This year’s annual consumption is projected to increase 3 per cent from 2019, despite the impact of the coronavirus. China’s power consumption in November alone stood at 646.7 billion kWh, the highest level in 27 months.

More than a dozen cities in Zhejiang, Hunan, Jiangxi, Shaanxi and Guangdong provinces have imposed limits on off-peak electricity use for factories since mid-December. Week-long blackouts in different areas have been imposed in Shenzhen, China’s tech capital, which has the nation’s highest gross domestic product per capita.

A source close to the national power system told the South China Morning Post that electricity restrictions will be imposed this week in the eastern province of Jiangsu, as well.

Many analysts have linked China’s current predicament to its ban on Australian coal, but the government has denied that is the cause.

Beijing restricted a number of Australian imports, including coal, after Canberra called for an investigation into the origin of the coronavirus, which was first identified in China, early this year.

Provinces across China have started power rationing to maintain adequate electricity supply. Photo: AFP
Provinces across China have started power rationing to maintain adequate electricity supply. Photo: AFP

Cargo ships holding as much as US$500 million worth of Australian coal have been anchored off China’s coast waiting for permission to unload as the row between the two nations shows no sign of easing, Bloomberg reported last month.

The ban could not be ruled out as a cause of the power outages, but it was “not a major reason”, said Hou, from the University of Hong Kong. Nevertheless, “the situation would be improved if the import ban is lifted”, he added.

Australian coal accounted for about 41 per cent of China’s total coking coal imports last year, and about 25 per cent of thermal coal imports, according to China Coal Big Data Centre, a Shanxi-based think tank focusing on energy issues.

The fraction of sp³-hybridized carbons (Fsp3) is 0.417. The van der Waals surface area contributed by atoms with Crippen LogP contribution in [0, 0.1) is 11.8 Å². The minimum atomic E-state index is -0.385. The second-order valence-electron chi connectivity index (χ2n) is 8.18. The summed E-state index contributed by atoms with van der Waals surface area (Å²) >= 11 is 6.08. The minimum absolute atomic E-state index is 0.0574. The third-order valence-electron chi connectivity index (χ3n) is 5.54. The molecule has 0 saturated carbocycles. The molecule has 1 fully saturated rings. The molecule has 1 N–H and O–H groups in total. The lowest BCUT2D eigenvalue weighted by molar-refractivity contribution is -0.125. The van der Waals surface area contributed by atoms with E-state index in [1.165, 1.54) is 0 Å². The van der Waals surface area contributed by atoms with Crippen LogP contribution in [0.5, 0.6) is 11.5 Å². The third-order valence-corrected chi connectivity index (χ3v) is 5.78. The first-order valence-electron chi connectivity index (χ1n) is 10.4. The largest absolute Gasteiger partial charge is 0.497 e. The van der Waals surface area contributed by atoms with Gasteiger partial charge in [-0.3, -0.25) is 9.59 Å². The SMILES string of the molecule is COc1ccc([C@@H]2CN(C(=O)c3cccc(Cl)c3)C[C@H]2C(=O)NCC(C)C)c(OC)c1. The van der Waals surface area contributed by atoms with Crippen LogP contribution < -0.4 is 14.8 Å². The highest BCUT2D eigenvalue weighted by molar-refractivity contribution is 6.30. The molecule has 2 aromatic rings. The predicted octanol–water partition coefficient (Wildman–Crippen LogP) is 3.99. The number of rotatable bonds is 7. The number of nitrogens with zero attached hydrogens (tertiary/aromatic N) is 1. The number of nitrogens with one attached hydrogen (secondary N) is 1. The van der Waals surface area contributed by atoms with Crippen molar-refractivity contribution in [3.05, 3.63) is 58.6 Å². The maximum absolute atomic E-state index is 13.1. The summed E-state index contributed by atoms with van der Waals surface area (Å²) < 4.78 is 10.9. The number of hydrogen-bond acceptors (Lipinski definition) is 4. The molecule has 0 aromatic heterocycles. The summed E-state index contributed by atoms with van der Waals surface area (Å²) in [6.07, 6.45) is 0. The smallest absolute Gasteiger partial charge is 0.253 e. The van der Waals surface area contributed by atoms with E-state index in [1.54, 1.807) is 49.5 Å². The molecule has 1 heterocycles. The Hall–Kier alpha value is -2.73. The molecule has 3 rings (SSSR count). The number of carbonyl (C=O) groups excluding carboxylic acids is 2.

China’s imported thermal coal accounted for about 7 per of domestic supply in 2019, when it mined or imported about 3.2 billion tonnes, according to a note by Nanhua Futures. The country consumed 2.9 billion tonnes of thermal coal last year.

Most thermal coal imported from Australia is used in central, southern and eastern China, particularly in coastal cities, as the cost to ship it north is too high. As a result, the Australian coal ban has had a larger impact on these cities, said one analyst, who asked to remain anonymous because of the sensitivity of the topic.

Multiple sources in Chinese media told the Post they had been ordered not to link the recent electricity cuts to restrictions on Australian coal. Global Times, a state-backed tabloid, said on Saturday that “Australia’s coal import ratio is only 2 per cent” and it had “nothing to do with China’s temporary power shortages”.

Disruptions in domestic coal supply have only added to the power generation problem.

China tightened standards this year for the reopening of mines closed after accidents, which has been a blow to domestic coal production.

In the first 11 months of the year, 13 accidents occurred in Shanxi, China’s coal mining hub, killing 26 workers. As a result, the province is expected to shut down all of its small coal mines with annual capacity below 600,000 tonnes by the end of the year.